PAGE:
Starting out one’s career as a lawyer is hard. You’re inexperienced, with only a passing knowledge of the law, thrust into being responsible for other people’s problems. Too often you might not feel confident in handling your own. People are going to criticize you for any mistake you might make and take you to task for not handling a matter exactly as they would have wished. When beset with criticism and difficult situations, it can be easy to turn inwards and reel in feelings of doubt and a lack of self-confidence.
Last week I wrote about a complaint I heard from a client after they had been billed for two bottles of water served to them by their former lawyers at a meeting. I got numerous emails from people saying it was one of the most shocking behaviors that they had ever heard, the lowest of the low — a lawyer billing a client for a bottle of water that they had given to the client. When I wrote about it, it was the most egregious thing I had ever heard that a lawyer had billed to their client. But as a lawyer I know often says, “Take your expectations, then put even lower. Try the gutter.”
Less than a week later, there’s something worse in the news. A lawyer got sanctioned for his incompetent representation — then billed the sanctions to the client….
It’s always interesting to have conversations with clients who have gone through multiple lawyers. Not the sort of clients who have gone lawyer shopping in the past, bouncing around looking for the lowest price, but rather the client who has had a relationship with a lawyer in the past and has decided to break away from that lawyer due to poor performance or bad customer service. Listening to clients who have severed relationships with other lawyers offers a glimpse into what is going on in the mind of clients and what they expect from the legal services they obtain.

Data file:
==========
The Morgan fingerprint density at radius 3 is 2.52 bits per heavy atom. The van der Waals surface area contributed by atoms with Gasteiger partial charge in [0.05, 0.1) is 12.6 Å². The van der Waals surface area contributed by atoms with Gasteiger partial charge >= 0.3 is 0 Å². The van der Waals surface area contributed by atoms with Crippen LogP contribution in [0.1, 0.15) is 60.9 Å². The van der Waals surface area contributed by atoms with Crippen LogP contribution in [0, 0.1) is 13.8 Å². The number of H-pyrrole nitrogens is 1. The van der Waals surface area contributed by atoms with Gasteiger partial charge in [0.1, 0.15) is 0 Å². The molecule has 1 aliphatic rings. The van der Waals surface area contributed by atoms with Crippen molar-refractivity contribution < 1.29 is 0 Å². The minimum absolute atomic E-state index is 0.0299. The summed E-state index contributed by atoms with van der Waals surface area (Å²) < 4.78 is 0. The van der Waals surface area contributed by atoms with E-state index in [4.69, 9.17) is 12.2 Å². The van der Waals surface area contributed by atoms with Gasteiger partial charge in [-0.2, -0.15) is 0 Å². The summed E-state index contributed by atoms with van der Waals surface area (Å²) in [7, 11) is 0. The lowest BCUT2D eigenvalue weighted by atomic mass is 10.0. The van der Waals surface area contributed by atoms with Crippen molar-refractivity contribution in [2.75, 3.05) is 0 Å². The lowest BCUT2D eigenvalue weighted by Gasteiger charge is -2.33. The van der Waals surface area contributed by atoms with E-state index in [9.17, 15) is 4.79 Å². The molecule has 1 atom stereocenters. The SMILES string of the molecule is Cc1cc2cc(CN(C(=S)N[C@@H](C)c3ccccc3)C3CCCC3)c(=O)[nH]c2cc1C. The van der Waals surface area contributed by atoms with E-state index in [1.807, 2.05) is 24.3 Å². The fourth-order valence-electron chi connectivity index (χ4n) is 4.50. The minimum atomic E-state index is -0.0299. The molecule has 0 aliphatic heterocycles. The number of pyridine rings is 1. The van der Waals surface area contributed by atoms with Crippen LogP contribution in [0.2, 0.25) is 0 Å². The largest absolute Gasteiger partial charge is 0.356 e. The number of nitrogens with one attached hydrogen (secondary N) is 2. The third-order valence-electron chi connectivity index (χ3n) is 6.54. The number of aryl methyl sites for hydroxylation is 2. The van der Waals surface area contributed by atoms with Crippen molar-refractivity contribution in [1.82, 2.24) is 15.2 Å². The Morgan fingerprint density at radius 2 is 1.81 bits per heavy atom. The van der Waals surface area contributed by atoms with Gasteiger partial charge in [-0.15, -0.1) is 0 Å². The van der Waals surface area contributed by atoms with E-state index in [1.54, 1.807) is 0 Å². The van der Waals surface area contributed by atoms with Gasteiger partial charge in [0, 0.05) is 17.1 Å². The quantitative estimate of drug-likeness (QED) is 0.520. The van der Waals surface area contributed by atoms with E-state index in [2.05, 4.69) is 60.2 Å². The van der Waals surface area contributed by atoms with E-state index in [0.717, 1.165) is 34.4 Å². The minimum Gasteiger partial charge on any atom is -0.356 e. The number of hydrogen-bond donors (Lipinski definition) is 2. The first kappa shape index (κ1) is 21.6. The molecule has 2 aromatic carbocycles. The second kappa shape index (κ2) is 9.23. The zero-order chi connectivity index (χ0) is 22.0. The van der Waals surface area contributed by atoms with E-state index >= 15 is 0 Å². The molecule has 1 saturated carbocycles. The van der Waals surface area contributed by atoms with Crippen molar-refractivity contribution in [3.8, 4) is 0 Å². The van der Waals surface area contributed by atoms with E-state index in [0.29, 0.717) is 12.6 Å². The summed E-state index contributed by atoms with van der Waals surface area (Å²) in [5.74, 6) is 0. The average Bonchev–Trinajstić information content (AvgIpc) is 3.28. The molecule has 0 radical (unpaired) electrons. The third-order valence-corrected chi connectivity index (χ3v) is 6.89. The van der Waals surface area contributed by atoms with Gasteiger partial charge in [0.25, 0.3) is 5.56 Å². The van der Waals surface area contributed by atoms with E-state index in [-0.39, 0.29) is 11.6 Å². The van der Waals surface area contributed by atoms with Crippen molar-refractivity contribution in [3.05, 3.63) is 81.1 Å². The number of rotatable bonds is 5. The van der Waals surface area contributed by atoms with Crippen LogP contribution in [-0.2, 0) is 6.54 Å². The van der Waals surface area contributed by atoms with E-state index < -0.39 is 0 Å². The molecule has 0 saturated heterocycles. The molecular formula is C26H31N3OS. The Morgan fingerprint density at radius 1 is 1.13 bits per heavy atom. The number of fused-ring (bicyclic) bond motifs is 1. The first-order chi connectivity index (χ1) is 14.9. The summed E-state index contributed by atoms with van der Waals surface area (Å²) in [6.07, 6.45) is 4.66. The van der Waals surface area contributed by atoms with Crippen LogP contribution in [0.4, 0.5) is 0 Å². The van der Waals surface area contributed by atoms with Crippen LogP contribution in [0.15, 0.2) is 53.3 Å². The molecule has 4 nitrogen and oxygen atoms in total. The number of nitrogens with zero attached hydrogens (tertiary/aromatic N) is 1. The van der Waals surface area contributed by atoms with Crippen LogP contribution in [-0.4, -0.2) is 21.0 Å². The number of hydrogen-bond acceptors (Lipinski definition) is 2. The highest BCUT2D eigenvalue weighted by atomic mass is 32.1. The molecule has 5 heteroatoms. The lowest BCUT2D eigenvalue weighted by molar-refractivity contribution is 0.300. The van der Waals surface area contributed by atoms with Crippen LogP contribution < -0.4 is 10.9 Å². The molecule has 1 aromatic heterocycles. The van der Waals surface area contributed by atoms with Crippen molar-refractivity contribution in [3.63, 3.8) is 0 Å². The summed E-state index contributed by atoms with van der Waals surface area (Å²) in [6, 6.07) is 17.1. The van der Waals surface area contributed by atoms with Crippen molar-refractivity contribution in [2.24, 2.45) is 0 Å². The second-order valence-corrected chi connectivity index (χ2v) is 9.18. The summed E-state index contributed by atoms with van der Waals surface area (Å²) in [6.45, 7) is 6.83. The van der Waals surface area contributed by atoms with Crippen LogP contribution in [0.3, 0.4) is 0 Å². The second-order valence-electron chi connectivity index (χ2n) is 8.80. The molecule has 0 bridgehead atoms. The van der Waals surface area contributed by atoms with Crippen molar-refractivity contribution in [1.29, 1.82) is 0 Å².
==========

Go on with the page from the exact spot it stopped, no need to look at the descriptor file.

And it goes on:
One of the most egregious things I’ve heard lately from a client has to do with a couple of bottles of water….
Because I’m a glutton for punishment (I’m writing for ATL aren’t I?), every now and then I will trawl through SSRN to see if there is anything worthwhile to read. Usually there isn’t. Mostly it’s stuff like Harry Potter and the Law or whatever. It can be hard finding substantive, interesting material to read among the cruft. The other problem is that the authors are publishing articles in law reviews — which no one reads. It’s far better to submit an article to a blog (or set up your own), if you really want to reach people. I gather the point is not to be read, but instead to have an extra line on your résumé. But I digress.
It is a rather broad study covering a number of issues that arise from the quality of legal writing among new lawyers. In particular how established members of the profession view the writing skills of new lawyers. So how did they fare?
One of the first realities that new lawyers come to confront as they graduate law school — whether it be on their own or within a firm — is that clients are the life blood of practice. No clients, no practice.
This often comes as a surprise to new lawyers. Despite the the glut of lawyers, declining legal industry, and overall economic malaise, many new lawyers still think that clients will magically appear once they have received their J.D. and passed the bar. A few months into practice, they are quickly dissuaded of this notion.